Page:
Now we are faced with these changes in Bill C-68, which would expand the definition of fish habitat, expanding it even wider and more broad than it was prior to 2012. That is very disconcerting in the fact that it was burdensome and difficult to deal with and almost impossible to enforce prior to 2012. How difficult will this be when not only we restore it to the previous definition, but have even expanded that definition to a much wider scope. It has re-engaged a lot of those same regulations, but it also introduces something that is new, which is designated projects. This will include any projects within a category that could impact any waterway, whether it has a specific impact on a known fish habitat or not.

What is even more concerning for our stakeholders, municipalities, farmers, and ranchers is the fact that there is no definition on what a designated project is. This is really a larger narrative that we have seen from the Liberal government. It rushed through this legislation without doing all the homework and all the background work first so that it tabled a complete document that everyone could understand exactly where they stood. The legislation is very clear. The rules and regulations are very clear. There are still some very large holes in it with which stakeholders are very concerned.

The other issue, which is a large narrative with some of the Liberal legislation we have seen, is the minister would have more expanded and broader powers. This is very similar to what we have seen with Bill C-69.

We now have proponents in the energy sector that are divesting themselves of the energy sector because they do not feel there is a clear path to success. If they do apply for a project, whether it is pipeline, a mine, a forestry initiative, LNG, they could go through the regulatory process, through every environmental review, could pass all of those things, but at several steps during the process, the Minister of Environment and Climate Change would have the authority to step in and tell them to go back to the beginning. The minister could cut it off right there and tell them the project was not in the public interest or it was not something that could be supported. That would be the end of that project.

There is no clear definition of how to reach success or if there is a definitive pathway that people would know their projects would not succeed. We cannot have those types of projects at the whim of one person. That is very similar to what we see in Bill C-68 where the minister would have similar powers.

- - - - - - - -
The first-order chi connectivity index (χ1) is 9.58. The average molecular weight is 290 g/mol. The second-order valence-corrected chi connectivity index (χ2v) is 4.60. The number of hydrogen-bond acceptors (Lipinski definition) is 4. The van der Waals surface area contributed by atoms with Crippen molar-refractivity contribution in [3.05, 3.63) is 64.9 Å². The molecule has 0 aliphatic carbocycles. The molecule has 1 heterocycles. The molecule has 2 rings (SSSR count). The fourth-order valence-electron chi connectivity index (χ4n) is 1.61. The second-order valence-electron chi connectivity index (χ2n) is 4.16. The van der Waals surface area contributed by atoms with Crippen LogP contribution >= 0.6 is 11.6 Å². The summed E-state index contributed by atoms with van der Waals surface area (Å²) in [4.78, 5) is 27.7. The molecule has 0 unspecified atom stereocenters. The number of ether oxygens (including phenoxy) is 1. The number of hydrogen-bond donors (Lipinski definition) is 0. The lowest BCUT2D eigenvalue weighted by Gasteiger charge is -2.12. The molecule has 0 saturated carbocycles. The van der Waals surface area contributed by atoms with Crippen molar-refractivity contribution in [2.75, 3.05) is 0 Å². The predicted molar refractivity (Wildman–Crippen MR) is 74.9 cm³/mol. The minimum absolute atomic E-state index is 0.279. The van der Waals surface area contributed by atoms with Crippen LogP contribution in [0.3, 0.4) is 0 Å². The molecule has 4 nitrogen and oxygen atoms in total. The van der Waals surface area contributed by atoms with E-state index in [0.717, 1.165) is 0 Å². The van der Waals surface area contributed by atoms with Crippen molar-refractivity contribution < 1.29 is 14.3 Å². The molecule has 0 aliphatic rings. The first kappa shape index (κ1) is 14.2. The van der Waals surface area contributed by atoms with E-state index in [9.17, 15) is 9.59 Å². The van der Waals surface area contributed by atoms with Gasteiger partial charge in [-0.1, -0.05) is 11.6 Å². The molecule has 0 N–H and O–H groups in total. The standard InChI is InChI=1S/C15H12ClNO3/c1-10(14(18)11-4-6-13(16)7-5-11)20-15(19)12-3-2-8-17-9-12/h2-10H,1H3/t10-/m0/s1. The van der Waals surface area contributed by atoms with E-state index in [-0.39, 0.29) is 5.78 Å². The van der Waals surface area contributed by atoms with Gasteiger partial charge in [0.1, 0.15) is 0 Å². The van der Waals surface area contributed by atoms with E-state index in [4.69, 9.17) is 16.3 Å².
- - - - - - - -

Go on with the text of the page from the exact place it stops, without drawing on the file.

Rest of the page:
This is a crippling burden for municipalities that do not have the resources or the infrastructure to deal with these things. Imagine the burden and the impact it will have on farmers and ranchers who absolutely do not have the wherewithal to handle some of these issues.

Prior to 2012, a farmer in northern Alberta explained to me that he had a spring run-off area that went through his field. He would put a couple of 2x4s down during the spring so he could drive his machinery over it when he sprayed or seeded. However, Fisheries and Oceans came to him before 2012 and said that it was a waterway because it could float a canoe or a kayak. Certainly it could for about two weeks in the spring, but the rest of the time it was dry. He had to build a bridge over that seasonal spring runoff area. We are not talking about a river for the last pirate of Saskatchewan to float down the plain. This was simply a spring run-off. He was very concerned that he would have to go back to this. This will very burdensome to him.

Again, this goes back to the narrative that the Liberal government implements knee-jerk legislation, without doing the due diligence, without having an idea of what the ramifications will be and the unintended consequences, or doing the economic impact analysis of these decisions and what they will have on other sectors.